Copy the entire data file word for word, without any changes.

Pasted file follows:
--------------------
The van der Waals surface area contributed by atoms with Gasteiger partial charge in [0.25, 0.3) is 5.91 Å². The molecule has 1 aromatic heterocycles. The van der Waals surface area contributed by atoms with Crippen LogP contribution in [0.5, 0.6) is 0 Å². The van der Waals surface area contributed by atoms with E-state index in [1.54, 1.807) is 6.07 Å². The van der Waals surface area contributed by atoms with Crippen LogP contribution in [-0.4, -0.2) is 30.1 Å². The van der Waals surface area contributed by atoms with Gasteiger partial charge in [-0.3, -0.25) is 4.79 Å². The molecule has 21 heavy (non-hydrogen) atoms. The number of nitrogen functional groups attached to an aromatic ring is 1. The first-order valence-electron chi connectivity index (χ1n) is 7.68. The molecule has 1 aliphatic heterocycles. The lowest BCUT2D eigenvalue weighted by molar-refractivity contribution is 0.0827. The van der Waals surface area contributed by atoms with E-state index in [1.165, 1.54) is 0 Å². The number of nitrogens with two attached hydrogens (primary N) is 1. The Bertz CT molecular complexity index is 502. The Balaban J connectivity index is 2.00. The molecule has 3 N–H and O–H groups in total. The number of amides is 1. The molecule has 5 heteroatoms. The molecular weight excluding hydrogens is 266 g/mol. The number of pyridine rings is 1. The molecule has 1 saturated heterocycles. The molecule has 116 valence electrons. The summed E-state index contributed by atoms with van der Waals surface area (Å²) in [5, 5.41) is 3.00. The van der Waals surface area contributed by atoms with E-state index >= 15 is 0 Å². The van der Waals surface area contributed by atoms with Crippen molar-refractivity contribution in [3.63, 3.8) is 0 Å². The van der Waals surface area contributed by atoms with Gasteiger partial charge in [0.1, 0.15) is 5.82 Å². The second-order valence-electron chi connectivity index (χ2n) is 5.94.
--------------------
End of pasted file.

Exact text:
The van der Waals surface area contributed by atoms with Gasteiger partial charge in [0.25, 0.3) is 5.91 Å². The molecule has 1 aromatic heterocycles. The van der Waals surface area contributed by atoms with Crippen LogP contribution in [0.5, 0.6) is 0 Å². The van der Waals surface area contributed by atoms with E-state index in [1.54, 1.807) is 6.07 Å². The van der Waals surface area contributed by atoms with Crippen LogP contribution in [-0.4, -0.2) is 30.1 Å². The van der Waals surface area contributed by atoms with Gasteiger partial charge in [-0.3, -0.25) is 4.79 Å². The molecule has 21 heavy (non-hydrogen) atoms. The number of nitrogen functional groups attached to an aromatic ring is 1. The first-order valence-electron chi connectivity index (χ1n) is 7.68. The molecule has 1 aliphatic heterocycles. The lowest BCUT2D eigenvalue weighted by molar-refractivity contribution is 0.0827. The van der Waals surface area contributed by atoms with E-state index in [1.165, 1.54) is 0 Å². The number of nitrogens with two attached hydrogens (primary N) is 1. The Bertz CT molecular complexity index is 502. The Balaban J connectivity index is 2.00. The molecule has 3 N–H and O–H groups in total. The number of amides is 1. The molecule has 5 heteroatoms. The molecular weight excluding hydrogens is 266 g/mol. The number of pyridine rings is 1. The molecule has 1 saturated heterocycles. The molecule has 116 valence electrons. The summed E-state index contributed by atoms with van der Waals surface area (Å²) in [5, 5.41) is 3.00. The van der Waals surface area contributed by atoms with E-state index >= 15 is 0 Å². The van der Waals surface area contributed by atoms with Crippen molar-refractivity contribution in [3.63, 3.8) is 0 Å². The van der Waals surface area contributed by atoms with Gasteiger partial charge in [0.1, 0.15) is 5.82 Å². The second-order valence-electron chi connectivity index (χ2n) is 5.94.